Waynesville, N.C is home to the century-old Boyd Mountain Christmas Tree Farm. Every year they prepare for the holiday rush of people to get trees by setting aside 5,000 to meet customer demand. Most families select the Fraser fir, one of the higher-tiered and pricier tree types while taking photos with Santa and drinking hot cocoa from their cups.
The sale this year was set to run from November 17th until December 10th, but they faced a problem when the trees were gone by the end of Thanksgiving weekend. Almost 900 trees were cut down and taken home to dry before getting decorated on the biggest shopping day of the year, Black Friday, alone.
Darren Nicholson, the assistant manager at Boyd Mountain, commented that “It’s not like buying plastic cups — you can’t just turn a tree out in a factory,” noting that it takes ten years before you can replace it. It’s going to be harder to find a tree this year, and when you do find one it’ll probably cost around ten percent more, thanks to the Great Recession at work.
Tree sellers warned that the financial crisis and market forces, along with the subsequent recovery, are making trees scarcer this year. The average price for a Christmas tree has been relatively stable for the past ten years with some dips, and spikes, but hovered around $40 until it spiked in 2016. The average price in 2008 for a tree was $36.50, but just last year this figure almost doubled to $74.70.
The shortage can be traced back to the 2008 recession. People bought less at the time due to the financial situation of the country, which tree growers properly responded to by cutting down fewer trees. This left trees up longer, but reduced space to plant new trees and a fewer-than-usual amount of seedlings.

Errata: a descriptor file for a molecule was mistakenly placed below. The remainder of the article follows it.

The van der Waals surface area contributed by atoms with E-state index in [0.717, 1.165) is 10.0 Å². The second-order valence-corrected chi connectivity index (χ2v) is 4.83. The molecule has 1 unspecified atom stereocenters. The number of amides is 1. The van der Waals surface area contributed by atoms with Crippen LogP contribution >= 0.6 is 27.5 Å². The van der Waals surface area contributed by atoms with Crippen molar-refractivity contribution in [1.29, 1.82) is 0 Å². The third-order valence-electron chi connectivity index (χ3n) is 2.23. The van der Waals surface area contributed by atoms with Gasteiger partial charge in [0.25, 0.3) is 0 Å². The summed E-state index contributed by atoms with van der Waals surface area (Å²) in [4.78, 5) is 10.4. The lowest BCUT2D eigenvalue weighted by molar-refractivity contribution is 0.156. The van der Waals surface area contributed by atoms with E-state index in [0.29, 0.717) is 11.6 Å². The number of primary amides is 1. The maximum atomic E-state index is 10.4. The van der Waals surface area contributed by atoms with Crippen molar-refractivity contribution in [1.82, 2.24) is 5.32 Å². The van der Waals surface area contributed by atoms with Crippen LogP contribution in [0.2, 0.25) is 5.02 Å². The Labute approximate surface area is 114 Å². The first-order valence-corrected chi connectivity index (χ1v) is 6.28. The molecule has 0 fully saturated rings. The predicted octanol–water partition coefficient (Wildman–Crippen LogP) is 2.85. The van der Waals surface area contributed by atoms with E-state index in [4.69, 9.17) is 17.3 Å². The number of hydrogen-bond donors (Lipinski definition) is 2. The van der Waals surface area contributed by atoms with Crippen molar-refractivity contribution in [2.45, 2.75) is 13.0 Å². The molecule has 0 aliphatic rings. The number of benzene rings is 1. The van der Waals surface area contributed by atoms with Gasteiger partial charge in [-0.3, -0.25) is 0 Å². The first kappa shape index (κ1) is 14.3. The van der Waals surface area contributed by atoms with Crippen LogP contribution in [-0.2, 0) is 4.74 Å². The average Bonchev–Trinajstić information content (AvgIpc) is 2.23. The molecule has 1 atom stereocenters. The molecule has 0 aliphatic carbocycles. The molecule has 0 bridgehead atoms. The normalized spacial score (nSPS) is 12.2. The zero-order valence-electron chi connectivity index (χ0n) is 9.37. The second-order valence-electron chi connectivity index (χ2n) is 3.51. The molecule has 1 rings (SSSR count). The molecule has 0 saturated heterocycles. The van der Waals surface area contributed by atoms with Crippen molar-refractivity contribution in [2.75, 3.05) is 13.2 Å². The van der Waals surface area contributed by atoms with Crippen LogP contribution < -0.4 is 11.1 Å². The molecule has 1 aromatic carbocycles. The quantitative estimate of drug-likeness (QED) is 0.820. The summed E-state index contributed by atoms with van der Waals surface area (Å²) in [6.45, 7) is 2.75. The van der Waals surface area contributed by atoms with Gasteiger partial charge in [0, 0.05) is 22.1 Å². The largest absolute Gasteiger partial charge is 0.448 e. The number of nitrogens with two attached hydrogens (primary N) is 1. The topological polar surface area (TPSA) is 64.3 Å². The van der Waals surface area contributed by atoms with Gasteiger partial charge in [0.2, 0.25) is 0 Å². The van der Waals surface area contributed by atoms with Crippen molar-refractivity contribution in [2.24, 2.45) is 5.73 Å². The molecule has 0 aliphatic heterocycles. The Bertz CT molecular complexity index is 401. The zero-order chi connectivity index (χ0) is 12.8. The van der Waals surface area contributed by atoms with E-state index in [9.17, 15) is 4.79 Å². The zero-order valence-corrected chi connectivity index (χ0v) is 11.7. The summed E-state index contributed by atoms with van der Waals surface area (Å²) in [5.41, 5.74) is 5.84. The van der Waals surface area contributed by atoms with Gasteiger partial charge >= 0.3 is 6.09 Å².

Americans have recovered financially and are now wanting those spruces, pines, and firs as they reach the ideal height of seven or eight feet consumers look for. It’s not that consumers won’t be able to get a tree this year, says Doug Hundley of the National Christmas Tree Association, but they can expect a smaller selection, lack of bargains, and a higher price.
The price increase can also be tied to tree farmers abandoning the business. Christmas trees need to be shaped and sheared for ideal growth, treated for insects, and the grass around them needs to be maintained. Oregon, the top state for tree growers, has fallen from 699 growers in 2010 to 392 in 2017. Wildfires and drought have also had a devastating impact on tree farms, further driving up costs due to lost profits. The lack of trees is likely to be an issue until 2025 when the market stabilizes itself.
Some areas, such as those in New York, have an abundance of trees and will be shipping them to other states to fulfill demands. These farms stuck with their usual planting schedules instead of allowing the recession to impact it, ensuring that they are fully stocked with this year’s demand.